Below, pilgrims and devotees followed the broad path around Kailash’s circumference, some prostrating themselves at designated prayer stations, observed by thick-coated black village dogs, descendants perhaps of the huge Tibetan mastiff.





We have just reached the western-most point in our journey, the town of Toling/Zanda (most towns have both a Chinese and a Tibetan name). It is lovely here, as we are back down below tree level, with poplars turning yellow and the Sutlej river running pearl blue toward India. A twisting road through wrinkled cliffs of beige sandstone took us up to snow level before depositing us in this fertile valley.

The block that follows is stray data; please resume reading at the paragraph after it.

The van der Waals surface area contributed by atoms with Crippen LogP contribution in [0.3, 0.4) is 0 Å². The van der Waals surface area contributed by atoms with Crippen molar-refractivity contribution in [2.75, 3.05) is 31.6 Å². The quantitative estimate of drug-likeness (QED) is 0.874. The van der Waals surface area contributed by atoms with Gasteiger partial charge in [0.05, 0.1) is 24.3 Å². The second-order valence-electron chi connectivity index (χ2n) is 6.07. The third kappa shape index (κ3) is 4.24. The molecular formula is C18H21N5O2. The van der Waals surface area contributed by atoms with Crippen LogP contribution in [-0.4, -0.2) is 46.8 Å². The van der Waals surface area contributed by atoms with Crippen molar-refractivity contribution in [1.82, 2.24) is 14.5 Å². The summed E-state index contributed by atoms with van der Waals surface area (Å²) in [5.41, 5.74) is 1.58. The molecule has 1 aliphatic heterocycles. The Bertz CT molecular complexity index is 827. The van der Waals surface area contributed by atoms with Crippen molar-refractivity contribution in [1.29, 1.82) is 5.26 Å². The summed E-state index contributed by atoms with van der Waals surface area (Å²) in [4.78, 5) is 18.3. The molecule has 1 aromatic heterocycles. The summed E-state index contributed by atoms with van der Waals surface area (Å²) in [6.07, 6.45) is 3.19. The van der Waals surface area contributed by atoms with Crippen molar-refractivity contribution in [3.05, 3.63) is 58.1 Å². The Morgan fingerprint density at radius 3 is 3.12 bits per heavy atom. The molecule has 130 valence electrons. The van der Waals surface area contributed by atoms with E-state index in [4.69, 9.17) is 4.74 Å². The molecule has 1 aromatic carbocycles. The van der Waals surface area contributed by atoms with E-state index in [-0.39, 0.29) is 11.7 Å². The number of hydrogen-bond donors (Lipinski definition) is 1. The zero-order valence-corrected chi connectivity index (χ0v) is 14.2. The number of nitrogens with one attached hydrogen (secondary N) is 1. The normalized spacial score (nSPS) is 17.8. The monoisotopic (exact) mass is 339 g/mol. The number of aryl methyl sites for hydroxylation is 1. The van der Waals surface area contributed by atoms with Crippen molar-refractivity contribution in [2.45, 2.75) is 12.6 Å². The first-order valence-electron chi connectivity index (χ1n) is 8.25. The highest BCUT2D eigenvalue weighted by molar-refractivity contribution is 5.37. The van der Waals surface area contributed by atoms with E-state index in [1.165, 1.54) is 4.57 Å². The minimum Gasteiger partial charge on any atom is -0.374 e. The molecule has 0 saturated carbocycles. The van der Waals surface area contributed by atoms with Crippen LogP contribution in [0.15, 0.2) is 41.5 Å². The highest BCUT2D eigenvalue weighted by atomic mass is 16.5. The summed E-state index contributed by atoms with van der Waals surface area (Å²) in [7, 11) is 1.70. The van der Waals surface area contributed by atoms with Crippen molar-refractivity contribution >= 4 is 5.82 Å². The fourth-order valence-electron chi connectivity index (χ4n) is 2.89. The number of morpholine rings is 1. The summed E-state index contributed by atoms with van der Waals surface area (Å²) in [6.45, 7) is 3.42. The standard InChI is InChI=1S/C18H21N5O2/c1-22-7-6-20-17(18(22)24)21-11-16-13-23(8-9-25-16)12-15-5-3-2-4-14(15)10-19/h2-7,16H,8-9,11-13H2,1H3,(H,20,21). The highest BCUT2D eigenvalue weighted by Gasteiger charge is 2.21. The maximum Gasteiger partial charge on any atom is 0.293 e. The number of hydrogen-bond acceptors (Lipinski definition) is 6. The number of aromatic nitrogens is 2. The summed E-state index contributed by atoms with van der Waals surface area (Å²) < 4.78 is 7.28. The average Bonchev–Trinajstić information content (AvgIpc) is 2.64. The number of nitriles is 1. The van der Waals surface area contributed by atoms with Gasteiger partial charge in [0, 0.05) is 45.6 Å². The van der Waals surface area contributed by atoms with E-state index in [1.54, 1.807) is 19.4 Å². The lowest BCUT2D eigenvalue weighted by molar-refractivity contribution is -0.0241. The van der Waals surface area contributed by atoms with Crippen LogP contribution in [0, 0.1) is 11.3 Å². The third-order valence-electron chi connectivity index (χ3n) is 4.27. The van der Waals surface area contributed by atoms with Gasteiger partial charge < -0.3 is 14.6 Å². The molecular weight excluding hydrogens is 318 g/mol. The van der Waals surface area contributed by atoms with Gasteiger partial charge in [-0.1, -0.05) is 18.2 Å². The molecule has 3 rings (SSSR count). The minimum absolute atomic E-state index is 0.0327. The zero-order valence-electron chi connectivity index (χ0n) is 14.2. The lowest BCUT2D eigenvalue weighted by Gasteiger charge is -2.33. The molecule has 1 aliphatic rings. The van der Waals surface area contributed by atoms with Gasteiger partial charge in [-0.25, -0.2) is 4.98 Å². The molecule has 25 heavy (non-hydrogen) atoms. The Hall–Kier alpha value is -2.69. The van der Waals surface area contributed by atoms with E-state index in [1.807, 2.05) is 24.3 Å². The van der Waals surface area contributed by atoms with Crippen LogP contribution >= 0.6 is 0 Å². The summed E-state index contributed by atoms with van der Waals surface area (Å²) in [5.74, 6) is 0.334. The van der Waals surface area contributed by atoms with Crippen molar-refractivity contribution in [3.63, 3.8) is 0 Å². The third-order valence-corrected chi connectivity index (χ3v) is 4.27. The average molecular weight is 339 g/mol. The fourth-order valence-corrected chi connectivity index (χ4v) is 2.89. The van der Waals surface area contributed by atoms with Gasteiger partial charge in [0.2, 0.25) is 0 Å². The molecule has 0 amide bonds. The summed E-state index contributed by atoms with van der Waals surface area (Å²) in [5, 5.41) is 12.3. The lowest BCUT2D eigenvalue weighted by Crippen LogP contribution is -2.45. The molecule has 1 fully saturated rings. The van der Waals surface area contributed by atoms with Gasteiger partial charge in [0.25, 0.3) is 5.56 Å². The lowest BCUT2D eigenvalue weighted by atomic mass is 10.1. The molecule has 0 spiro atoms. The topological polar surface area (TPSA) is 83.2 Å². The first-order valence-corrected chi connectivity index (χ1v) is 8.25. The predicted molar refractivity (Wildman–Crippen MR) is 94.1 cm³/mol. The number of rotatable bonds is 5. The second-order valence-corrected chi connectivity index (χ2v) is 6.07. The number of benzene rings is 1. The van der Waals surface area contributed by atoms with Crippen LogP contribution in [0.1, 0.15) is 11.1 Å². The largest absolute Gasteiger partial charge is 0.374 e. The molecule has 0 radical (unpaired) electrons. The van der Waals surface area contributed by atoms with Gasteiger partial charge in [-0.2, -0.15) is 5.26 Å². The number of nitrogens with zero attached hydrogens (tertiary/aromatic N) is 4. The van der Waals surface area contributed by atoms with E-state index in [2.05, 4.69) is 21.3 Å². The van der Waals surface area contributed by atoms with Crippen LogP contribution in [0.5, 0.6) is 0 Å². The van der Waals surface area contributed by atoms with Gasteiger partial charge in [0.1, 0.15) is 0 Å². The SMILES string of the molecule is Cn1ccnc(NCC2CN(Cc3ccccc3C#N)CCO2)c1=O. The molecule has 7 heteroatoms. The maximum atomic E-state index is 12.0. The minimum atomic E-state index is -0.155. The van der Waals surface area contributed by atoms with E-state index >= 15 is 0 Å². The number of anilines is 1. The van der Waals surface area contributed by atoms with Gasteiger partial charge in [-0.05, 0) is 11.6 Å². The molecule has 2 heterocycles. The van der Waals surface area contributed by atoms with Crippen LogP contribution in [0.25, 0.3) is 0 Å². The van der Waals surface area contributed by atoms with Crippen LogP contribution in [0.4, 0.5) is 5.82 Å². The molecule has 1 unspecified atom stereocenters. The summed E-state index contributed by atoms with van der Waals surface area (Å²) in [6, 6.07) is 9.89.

The town itself is cleaner and quieter than any other we’ve been through, making it actually pleasant to stroll down the street. It is in that way that I discovered the local foot massage parlor, up a red-carpeted flight of stairs, in a bright clean room with windows shielded by yellow flowered curtains. There I spent a blissful hour and a half with my feet soaking in an oak tub filled with hot water and an herbaceous concoction of Chinese herbs, my back and limbs being pounded, pulled and jabbed like the lump of dough I feel I’ve become, followed eventually by an excruciating excavation of every knot and hard spot on the soles of my feet. Heaven!

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Tibet-Dispatch 1